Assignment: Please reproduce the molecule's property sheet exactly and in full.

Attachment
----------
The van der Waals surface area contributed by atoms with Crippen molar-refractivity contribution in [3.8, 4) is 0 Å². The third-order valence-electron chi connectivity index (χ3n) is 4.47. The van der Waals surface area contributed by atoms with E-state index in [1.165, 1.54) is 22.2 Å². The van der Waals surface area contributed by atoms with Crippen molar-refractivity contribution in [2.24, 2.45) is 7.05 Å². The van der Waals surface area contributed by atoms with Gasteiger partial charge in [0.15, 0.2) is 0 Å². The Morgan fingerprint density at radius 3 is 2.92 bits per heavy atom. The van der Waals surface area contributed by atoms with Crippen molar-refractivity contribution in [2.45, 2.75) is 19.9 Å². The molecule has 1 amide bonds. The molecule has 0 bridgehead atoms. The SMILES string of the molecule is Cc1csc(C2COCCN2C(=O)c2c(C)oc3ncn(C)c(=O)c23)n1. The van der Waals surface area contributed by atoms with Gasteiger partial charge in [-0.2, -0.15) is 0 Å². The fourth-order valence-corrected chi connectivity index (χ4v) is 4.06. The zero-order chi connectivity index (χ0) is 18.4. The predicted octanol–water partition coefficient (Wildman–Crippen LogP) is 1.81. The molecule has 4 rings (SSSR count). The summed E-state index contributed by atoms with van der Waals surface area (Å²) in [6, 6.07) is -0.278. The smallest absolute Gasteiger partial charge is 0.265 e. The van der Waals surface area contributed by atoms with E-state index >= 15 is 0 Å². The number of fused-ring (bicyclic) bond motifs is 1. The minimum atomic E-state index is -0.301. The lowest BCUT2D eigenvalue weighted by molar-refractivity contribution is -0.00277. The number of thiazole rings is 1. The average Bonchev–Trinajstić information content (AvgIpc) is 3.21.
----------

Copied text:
The van der Waals surface area contributed by atoms with Crippen molar-refractivity contribution in [3.8, 4) is 0 Å². The third-order valence-electron chi connectivity index (χ3n) is 4.47. The van der Waals surface area contributed by atoms with E-state index in [1.165, 1.54) is 22.2 Å². The van der Waals surface area contributed by atoms with Crippen molar-refractivity contribution in [2.24, 2.45) is 7.05 Å². The van der Waals surface area contributed by atoms with Gasteiger partial charge in [0.15, 0.2) is 0 Å². The Morgan fingerprint density at radius 3 is 2.92 bits per heavy atom. The van der Waals surface area contributed by atoms with Crippen molar-refractivity contribution in [2.45, 2.75) is 19.9 Å². The molecule has 1 amide bonds. The molecule has 0 bridgehead atoms. The SMILES string of the molecule is Cc1csc(C2COCCN2C(=O)c2c(C)oc3ncn(C)c(=O)c23)n1. The van der Waals surface area contributed by atoms with Gasteiger partial charge in [-0.2, -0.15) is 0 Å². The fourth-order valence-corrected chi connectivity index (χ4v) is 4.06. The zero-order chi connectivity index (χ0) is 18.4. The predicted octanol–water partition coefficient (Wildman–Crippen LogP) is 1.81. The molecule has 4 rings (SSSR count). The summed E-state index contributed by atoms with van der Waals surface area (Å²) in [6, 6.07) is -0.278. The smallest absolute Gasteiger partial charge is 0.265 e. The van der Waals surface area contributed by atoms with E-state index >= 15 is 0 Å². The number of fused-ring (bicyclic) bond motifs is 1. The minimum atomic E-state index is -0.301. The lowest BCUT2D eigenvalue weighted by molar-refractivity contribution is -0.00277. The number of thiazole rings is 1. The average Bonchev–Trinajstić information content (AvgIpc) is 3.21.